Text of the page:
Three yellow warblers are flitting about in the quakies outside my office window. A hummingbird is checking out the hollyhocks.
We’ve had life giving rain, lots of it. It’s heaven sent for our range ground, but it’s hard to find enough dry weather to cure a hay crop. The neighboring farmers are complaining as well. Acres and acres of wheat and barley still wait for the combine. And every new shower threatens to sprout grain in the fields, which at best comprises the quality of the crop. At worst (and it's getting that bad) it means a total crop failure.
We flew a short visit to the Noble Foundation in Ardmore, Oklahoma, to see Seth’s end-of-season presentation as a summer intern. I’ve always wanted to see what was left of the tall grass prairie. The sheer volume of biomass is impressive. I’ve heard the names before, osage orange, greenbrier and mesquite, little bluestem, tall fescue and bermuda grass, crepe myrtle in bloom, all against a backdrop of katydid singing (if you can call the clamor, singing). Way cool.
The Noble Foundation was established in 1945 by Lloyd Noble, an oil baron who knew that oil money was temporary, that the land was our true sustaining wealth. He witnessed the devastation of the dust bowl years and was determined to help agriculture producers learn how to better care for the soil. Dead at 53 from a heart attack, Noble’s oil fortune created an organization that offers free education and consultation to area ag producers and conducts forage crop research to develop traits needed to meet today's challenges, such as drought tolerance in alfalfa.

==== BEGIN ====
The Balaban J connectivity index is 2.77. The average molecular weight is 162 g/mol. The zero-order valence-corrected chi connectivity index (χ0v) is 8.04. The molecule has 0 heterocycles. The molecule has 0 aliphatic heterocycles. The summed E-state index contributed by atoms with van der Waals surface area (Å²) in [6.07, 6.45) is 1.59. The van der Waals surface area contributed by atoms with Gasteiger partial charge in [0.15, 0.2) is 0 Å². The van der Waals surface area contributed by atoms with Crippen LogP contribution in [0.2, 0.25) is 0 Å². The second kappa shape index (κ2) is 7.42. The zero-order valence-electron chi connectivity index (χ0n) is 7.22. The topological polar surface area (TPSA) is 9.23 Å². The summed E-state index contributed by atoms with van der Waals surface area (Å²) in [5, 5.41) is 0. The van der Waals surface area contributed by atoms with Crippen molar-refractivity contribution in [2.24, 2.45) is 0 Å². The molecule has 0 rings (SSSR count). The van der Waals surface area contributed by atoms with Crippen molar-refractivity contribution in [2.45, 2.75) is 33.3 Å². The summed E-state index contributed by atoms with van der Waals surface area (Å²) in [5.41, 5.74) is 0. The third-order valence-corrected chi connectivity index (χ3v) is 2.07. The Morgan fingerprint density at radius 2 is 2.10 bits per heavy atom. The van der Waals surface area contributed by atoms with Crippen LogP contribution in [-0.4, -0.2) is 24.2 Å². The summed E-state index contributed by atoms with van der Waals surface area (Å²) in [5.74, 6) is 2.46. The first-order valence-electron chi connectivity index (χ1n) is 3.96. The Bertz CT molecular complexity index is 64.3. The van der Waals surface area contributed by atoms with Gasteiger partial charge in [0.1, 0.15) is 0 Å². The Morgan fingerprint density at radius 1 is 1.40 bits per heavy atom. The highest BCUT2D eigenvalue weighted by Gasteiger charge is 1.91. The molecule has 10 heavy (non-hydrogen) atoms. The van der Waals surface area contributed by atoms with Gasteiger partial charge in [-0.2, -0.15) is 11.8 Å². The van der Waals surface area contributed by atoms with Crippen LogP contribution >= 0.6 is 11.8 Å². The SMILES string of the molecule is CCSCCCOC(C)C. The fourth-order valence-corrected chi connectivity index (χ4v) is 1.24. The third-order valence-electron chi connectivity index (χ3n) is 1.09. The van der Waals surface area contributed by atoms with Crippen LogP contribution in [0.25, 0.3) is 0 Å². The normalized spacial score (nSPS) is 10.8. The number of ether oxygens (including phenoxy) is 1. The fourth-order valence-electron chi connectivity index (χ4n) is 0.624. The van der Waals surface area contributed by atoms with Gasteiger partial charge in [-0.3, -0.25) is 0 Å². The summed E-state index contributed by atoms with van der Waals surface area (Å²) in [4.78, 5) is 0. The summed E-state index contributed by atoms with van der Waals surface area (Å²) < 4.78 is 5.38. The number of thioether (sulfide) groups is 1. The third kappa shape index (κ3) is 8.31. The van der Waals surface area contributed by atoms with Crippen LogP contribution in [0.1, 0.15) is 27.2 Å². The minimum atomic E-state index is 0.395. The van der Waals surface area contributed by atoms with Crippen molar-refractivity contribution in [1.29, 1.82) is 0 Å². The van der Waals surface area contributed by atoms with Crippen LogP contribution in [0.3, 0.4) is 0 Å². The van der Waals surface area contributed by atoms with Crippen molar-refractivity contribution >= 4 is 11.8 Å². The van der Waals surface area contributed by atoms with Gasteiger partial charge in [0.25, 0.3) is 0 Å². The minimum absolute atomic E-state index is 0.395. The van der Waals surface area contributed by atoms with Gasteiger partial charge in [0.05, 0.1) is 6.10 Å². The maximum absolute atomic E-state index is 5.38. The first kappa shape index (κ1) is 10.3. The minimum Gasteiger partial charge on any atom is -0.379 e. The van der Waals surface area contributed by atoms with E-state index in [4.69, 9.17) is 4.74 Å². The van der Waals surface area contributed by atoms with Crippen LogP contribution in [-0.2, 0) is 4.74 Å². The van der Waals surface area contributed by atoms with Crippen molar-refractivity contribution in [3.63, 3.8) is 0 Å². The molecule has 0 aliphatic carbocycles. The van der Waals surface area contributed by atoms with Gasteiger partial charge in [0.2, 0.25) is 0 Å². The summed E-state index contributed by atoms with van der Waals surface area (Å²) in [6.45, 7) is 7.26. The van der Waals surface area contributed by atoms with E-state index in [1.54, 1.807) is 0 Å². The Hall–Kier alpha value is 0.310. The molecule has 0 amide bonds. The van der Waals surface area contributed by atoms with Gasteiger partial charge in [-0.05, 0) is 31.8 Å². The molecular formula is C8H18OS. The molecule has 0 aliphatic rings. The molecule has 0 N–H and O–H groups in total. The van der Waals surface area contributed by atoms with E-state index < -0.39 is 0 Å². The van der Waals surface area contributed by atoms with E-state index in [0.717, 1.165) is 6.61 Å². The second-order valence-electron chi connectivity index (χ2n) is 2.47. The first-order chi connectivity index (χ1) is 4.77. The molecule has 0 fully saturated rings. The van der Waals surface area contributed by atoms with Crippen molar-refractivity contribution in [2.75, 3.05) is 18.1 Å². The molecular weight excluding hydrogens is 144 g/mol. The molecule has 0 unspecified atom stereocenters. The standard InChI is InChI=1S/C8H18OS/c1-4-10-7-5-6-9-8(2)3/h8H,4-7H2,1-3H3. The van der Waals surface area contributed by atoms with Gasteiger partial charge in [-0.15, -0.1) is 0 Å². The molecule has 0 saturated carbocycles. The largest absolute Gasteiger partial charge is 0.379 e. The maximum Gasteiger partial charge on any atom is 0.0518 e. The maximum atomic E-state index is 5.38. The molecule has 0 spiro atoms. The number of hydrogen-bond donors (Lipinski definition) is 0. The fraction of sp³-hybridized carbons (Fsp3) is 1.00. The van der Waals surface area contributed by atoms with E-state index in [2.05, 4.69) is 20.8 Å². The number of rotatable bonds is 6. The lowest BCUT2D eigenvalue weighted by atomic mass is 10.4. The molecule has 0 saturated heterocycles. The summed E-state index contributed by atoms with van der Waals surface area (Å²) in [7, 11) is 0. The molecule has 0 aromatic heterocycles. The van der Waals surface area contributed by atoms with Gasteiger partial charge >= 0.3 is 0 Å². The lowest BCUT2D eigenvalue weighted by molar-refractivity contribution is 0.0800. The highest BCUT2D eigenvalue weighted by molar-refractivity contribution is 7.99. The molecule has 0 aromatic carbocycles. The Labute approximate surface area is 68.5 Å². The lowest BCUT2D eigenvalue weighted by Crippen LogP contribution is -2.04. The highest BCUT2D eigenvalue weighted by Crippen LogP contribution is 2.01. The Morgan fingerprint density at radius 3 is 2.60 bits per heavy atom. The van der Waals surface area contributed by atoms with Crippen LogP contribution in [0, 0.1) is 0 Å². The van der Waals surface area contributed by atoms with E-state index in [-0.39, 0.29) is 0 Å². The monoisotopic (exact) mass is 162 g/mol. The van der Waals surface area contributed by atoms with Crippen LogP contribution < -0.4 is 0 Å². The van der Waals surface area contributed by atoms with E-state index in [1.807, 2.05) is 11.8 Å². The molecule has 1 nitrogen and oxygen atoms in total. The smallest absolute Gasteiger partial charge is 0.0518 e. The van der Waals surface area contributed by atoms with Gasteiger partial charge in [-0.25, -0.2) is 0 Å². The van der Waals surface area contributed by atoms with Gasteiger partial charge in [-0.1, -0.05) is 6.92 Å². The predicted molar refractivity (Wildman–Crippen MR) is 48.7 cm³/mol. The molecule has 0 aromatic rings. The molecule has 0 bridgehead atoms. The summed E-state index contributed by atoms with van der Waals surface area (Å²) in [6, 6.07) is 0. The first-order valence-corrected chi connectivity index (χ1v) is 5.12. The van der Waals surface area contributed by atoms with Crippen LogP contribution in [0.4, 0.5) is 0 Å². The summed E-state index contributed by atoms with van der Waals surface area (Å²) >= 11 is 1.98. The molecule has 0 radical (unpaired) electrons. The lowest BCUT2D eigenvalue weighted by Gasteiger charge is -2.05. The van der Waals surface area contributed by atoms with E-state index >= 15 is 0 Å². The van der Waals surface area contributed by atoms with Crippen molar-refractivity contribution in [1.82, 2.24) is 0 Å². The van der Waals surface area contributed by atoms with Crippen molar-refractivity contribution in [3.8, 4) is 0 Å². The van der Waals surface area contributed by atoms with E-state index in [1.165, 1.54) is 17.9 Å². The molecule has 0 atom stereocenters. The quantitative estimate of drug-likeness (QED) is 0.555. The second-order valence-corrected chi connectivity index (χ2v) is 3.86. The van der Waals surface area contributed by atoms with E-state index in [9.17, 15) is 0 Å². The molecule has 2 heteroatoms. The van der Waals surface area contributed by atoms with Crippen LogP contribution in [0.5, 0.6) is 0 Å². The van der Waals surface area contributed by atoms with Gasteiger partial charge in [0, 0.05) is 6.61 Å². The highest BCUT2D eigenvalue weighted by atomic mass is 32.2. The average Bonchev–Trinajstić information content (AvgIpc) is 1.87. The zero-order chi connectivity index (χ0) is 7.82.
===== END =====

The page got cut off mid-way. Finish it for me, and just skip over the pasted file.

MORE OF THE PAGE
We had a great time with Seth touring the foundation's grazing lands and even had a morning-long consulting session of our own. And to top it off we had an enlightening drive back to the airport. We rode with one of the foundation’s bio-technology researchers. He was born and educated in China and now makes his home in Oklahoma. We learned that part of his research includes genetic modification trials. What followed was an intriguing ninety minute conversation about his view from the research side and our view from the consumer-driven side. He was surprised to hear that our natural beef customers are demanding GMO free beef. He couldn’t understand their health concerns, as he sees GMO crops as safer than conventionally crossbred crops because of the rigorous testing GMO crops must pass.
The conversation certainly broadened our knowledge of the topic, but we'll continue to listen and learn from both sides of the fence. One thing we know for sure is that discussions like this, often precipitated by institutions like the Noble Foundation, need to happen more often - discussions without predetermined agendas and a willingness to learn.
|previously plowed but now native vegetation in Oklahoma|
|the real deal native in Idaho|